Climate change challenges Arab world to cooperate
More than a billion people in nearly 200 countries marked the 51st Earth Day last week, coinciding with a world leaders’ summit on climate hosted by the White House. The stakes could not be higher, and the threats posed by a rapidly warming planet more evident.
Unlike the rest of the world, where there is a palpable sense of urgency and shared resolve on cooperating to mitigate the effects of a warming planet, the Middle East’s legacy of conflict will cast a long shadow over any attempts to address climate-related priorities. Already, the region’s ability to cope with global threats is severely diminished, not helped by the physical destruc- tion of critical infrastructure due to conflict, loss of biodiversity, dwindling water resources and large public sectors and standing armies constituting an enormous drain on already limited public finances. Unprecedented heatwaves, increasing desertification and falling water tables are contributing to the rapid deterioration of the region’s less endowed environmental conditions. However, a warming planet is as much a security threat as it is a potential cause for the myriad humanitarian disasters unique to the region.
In addition to fact that climate changes will undoubtedly increase the global urge to move away from fossil energy sources such as oil, which is the backbone of the region’s economy, there are a number of other issues.
First, increasing water scarcity in an already arid region will only spark fresh conflicts and competition, which could undo existing settlements, further complicate conflict resolution and contribute to greater instability.
Second, dwindling water resources will affect domestic agricultural productivity, increasing the volatility of global food prices and supplies, which will only politicize food security in an already vulnerable region. Food price inflation will also compound social instability, particularly in countries that lack the fiscal room for increasingly expensive food imports.
... the existing landscape is far too hostile, mistrustful and loath to cooperate, especially to tackle the still nebulous challenge that is climate change. Regardless, Arab world governments, civil societies and the global community must still act to combat climate change, adapt to its increasingly visible effects and better manage essential resources via greater regional cooperation.
Third, the effects of climate change will negatively affect sustainable economic growth in Arab countries, especially in those that will have to cope with reduced productivity in the largest hiring sector — agriculture. When combined with already high unemployment — especially among youths — reduced tax revenues as economies shrink, and a sharp increase in demand on social safety nets, governments will find it increasingly challenging to address mounting domestic woes and accelerating social breakdown.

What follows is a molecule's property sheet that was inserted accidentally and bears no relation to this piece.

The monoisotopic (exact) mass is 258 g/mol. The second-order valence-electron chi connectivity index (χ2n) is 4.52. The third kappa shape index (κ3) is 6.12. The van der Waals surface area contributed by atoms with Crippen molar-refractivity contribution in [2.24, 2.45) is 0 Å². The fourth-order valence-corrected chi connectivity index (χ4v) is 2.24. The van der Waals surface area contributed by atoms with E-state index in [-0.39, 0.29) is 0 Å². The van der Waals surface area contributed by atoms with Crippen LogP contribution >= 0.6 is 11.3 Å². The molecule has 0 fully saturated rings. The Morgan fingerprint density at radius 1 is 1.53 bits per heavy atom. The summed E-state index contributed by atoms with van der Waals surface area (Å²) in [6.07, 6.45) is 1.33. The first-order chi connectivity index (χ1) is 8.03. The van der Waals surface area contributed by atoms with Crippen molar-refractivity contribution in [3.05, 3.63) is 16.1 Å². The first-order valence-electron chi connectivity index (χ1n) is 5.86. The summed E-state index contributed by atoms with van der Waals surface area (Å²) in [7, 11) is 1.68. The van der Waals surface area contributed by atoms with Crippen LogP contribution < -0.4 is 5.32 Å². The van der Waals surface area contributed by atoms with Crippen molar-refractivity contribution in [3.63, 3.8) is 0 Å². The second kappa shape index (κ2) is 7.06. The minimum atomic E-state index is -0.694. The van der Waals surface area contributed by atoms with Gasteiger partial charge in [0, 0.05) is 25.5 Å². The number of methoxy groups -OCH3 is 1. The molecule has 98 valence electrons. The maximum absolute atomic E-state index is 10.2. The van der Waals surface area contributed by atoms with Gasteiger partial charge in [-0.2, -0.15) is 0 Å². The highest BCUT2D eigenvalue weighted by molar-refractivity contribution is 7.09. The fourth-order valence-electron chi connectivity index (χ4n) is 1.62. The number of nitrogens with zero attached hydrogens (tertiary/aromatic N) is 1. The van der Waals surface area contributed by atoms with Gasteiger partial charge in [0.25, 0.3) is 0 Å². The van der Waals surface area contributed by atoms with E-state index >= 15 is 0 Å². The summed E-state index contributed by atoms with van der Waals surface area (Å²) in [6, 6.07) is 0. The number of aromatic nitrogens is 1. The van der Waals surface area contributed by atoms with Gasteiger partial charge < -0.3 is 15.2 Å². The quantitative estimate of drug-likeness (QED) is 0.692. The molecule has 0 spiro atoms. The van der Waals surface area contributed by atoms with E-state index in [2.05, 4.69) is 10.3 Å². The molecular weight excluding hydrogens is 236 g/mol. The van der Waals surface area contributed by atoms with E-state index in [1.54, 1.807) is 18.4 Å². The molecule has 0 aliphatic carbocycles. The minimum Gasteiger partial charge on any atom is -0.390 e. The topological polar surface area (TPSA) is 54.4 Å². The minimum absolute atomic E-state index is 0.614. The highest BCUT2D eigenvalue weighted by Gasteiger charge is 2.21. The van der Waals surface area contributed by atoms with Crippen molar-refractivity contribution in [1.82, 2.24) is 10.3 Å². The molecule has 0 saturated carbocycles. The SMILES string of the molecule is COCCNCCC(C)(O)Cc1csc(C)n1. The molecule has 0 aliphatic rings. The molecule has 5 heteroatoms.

Where societies are increasingly inundated and with governments unable to cope, the result is the forced migration of, first, rural populations to urban areas, and eventually, irregular cross-border migration to wealthier or middle-income states. After all, reduced agricultural productivity directly affects rural livelihoods and diminishes rural employment prospects. This internal migration also puts pressure on state capacities already under strain from hosting conflict refugees, which will only exacerbate tensions and resentment toward vulnerable populations.
Finally, as water resources and arable lands shrink, perceptions of dwindling necessities will only lead to an increase in the militariza- tion of strategic resources. In fact, control over these resources will not only be an imperative national security objective but also an additional dynamic in geopolitical competition or regional competition. This will create a dilemma for governments, forcing them to choose between increased militarization at the expense of public service delivery or the potential loss of control of scarce strategic resources to hostile external interests.
Fortunately, there is still some time and opportunities, however small, for Middle East governments and societies to act more aggressively in the face of the evolving impact and threat posed by runaway climate change. As knowledge and understanding evolve and deepen, there is some possibility that the shared threat posed by a warming planet will go a long way toward encouraging the Arab world to collaborate and cooperate across its myriad ideological and political divides. After all, without major whole-of-society and whole-of-government interventions and reforms, human habitability of the region will deteriorate, potentially turning the region’s nearly 750 million inhabitants into climate refugees by 2050.
Successful climate cooperation could also be an avenue for rapprochement and permanent settlement of the region’s most intractable conflicts. Unfortunately, the existing landscape is far too hostile, mistrustful and loath to cooperate, especially to tackle the still nebulous challenge that is climate change. Regardless, Arab world governments, civil societies and the global community must still act to combat climate change, adapt to its increasingly visible effects and better manage essential resources via greater regional cooperation.
Ultimately, the daunting challenges posed by climate change are far too great for any one country or region to tackle. Thus, the shared consequences and threats, security-related or otherwise, should incentivize cooperation over competition from cutting emissions to contributing and committing to multilateral strategies to combat as well as adapt to climate change.
• Hafed Al-Ghwell is a senior fellow with the Foreign Policy institute at the john hopkins university school of Advanced international studies. Twitter: @HafedalGhwell